Being in a computer science field helps a lot. When you start doing bug bounty you will be able to use your talent to target an application. For example, if you are a web developer, you should have some awareness about security issues. Some web developers that I know use their knowledge to create tools that make it easier for them to deploy secure codes. These web developers if they were to join bug bounty can use the same strategy to create tools that can help them to target applications. Pentesters will also have an expertise to bring. They usually do both blackbox and whitebox so having knowledge about security is a plus point for many. Personally, I believe that no matter what your expertise is, to be a better bug bounty hacker you need to have patience and curiosity. Keep learning and be calm as you work with companies. Read books, blogs, watch videos and write your own codes. Breaking your own code helps you realize how to make it secure which assists a lot in bug bounties.
Musics help me a lot to focus when doing bug bounties. I mostly listen to Linkin Park because they have been my favorite band since childhood. I also play some musics from the iHeartRadio app.
Most of the time it is enjoying time with family, studying and working. Once in awhile, I go out with friends to the beach or go to a park and play soccer for a while.
Bug bounties has helped me a lot. It has taught me to be a better at communications, be patience and to work hard. It has also helped me with financially because right now I am basically paying my whole tuition with bug bounty and also I like to use my bug bounty to help others in need whether through charity or by sponsoring events.
Main advice that has helped me to success is: Read & Research. When approaching a target make sure you know what you are dealing with. It is not just a bug that you are going to find, you are trying to find something that can give you valuable information about a company. That is why, I always read api docs, research every day. One reason why I do not hunt for months is because, I take that break as a way to learn more and experience more whether that is learning a new programming language or learning about a new vulnerability type.
My ultimate goal is to learn hacking in mobile and hardware. I am more of a web application security guy so mobile and hardware security is relatively new. When testing mobile apps, I test it generally just by using Burp which helps sometimes but not all the times. Hardware is my weakest because I do not have much experience with it.
Regarding knowledge wise I usually recommend anyone to first start reading Web Application Hackers’ Handbook both Edition 1 and Edition 2.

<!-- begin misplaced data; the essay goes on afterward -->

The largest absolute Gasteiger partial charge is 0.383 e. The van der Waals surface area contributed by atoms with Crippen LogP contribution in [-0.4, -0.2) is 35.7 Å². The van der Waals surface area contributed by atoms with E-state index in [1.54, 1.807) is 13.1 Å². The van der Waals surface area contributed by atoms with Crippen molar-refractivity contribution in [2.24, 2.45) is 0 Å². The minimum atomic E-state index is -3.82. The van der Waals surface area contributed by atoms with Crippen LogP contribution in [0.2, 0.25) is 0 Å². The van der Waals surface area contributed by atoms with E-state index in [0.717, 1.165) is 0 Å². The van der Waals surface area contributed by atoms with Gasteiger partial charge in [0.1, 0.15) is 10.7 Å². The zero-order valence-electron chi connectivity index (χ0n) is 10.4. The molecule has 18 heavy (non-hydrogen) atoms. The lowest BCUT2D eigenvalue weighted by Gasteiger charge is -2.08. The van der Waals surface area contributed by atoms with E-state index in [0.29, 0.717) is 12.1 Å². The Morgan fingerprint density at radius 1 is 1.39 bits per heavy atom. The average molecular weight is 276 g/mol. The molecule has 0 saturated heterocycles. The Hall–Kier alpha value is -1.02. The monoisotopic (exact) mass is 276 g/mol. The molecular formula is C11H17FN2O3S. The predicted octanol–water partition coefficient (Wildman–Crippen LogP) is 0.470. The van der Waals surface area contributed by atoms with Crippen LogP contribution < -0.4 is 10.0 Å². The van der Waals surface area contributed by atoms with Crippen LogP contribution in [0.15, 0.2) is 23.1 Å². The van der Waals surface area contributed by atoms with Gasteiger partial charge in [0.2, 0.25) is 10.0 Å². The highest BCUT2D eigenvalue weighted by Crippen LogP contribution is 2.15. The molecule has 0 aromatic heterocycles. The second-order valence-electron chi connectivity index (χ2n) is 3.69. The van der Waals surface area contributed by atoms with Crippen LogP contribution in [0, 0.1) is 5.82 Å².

Once you have some grasp of what each bug can do, start to read Web Hacking 101. I recommend web hacking 101 because once you have some experience with what bugs can do, you can use this book to actually see them in real life. Author, Pete Yaworsk does a wonderful job in explaining each vulnerability ( he explained my Uber bug way better than I can ).
Then next thing to do is research. One thing I usually tell hackers is that before you message someone asking for help or to clear your doubt, do a complete research on what you want to ask. Most of the times, answer to the questions can be found by simply a google searcher. If you still have doubts after that, then first ask permission to message a hacker then do it. Asking for help is never criticized in the industry but that does not mean you ask without even knowing if the question is already answered.
I am going to break the rule here and give a 4th recommendation: Never think that you will not be able to succeed. Success comes with hard work so research continuoulsy and learn and digest new things each day. Never try to get on the top hastily, take your time. When it comes to hacking and mutual respect with companies I believe it is not the matter of how much bugs you found. Quality > Quantity. Make sure your report are detailed and explains a vulnerability clearly. Never take a shortcut.
Simple answer: nutella.
So far, I have not had an experience where I am really mad or angry at a company. There is one case however, where I am not mad at that platform/company but instead I am concerned about how the bug was handled. I am going to respect privacy of the company here and not explain everything about the bug. I found a pretty critical bug when doing a recon once. The domain however was out of scope so I decided not to report it. When discussing with the platform personnel, they recommended that I report it but warned that it might be closed as N/A. Personally I did not care if it was going to be closed as N/A, I wanted to make sure the company will fix it and not be impacted by it. As expected the bug was closed as N/A but the platform said they will let the company know so they can fix it. It has been almost a year and the bug is not fixed and it is still a serious issue.
This is a hard question, because I like to collaborate with all hackers and learn from them. Most of them have been in the industry including bug bounty for a long time. However if I had to really pick one it will be @yaworsk. I have seen his work in Web Hacking 101 and also just in regular bug bounties. I would love to work with him on some programs.
Most of my feature request are already there. If I were to ask for one then it would be a 2FA service for hackers. I know HackerOne already has one for companies but having one for hackers would be great. That way, there is no risk at all regarding security of bugs we report.
I like to use just any text editor (except Vim 😐 ). If I am using a VPS then it is mostly just Nano.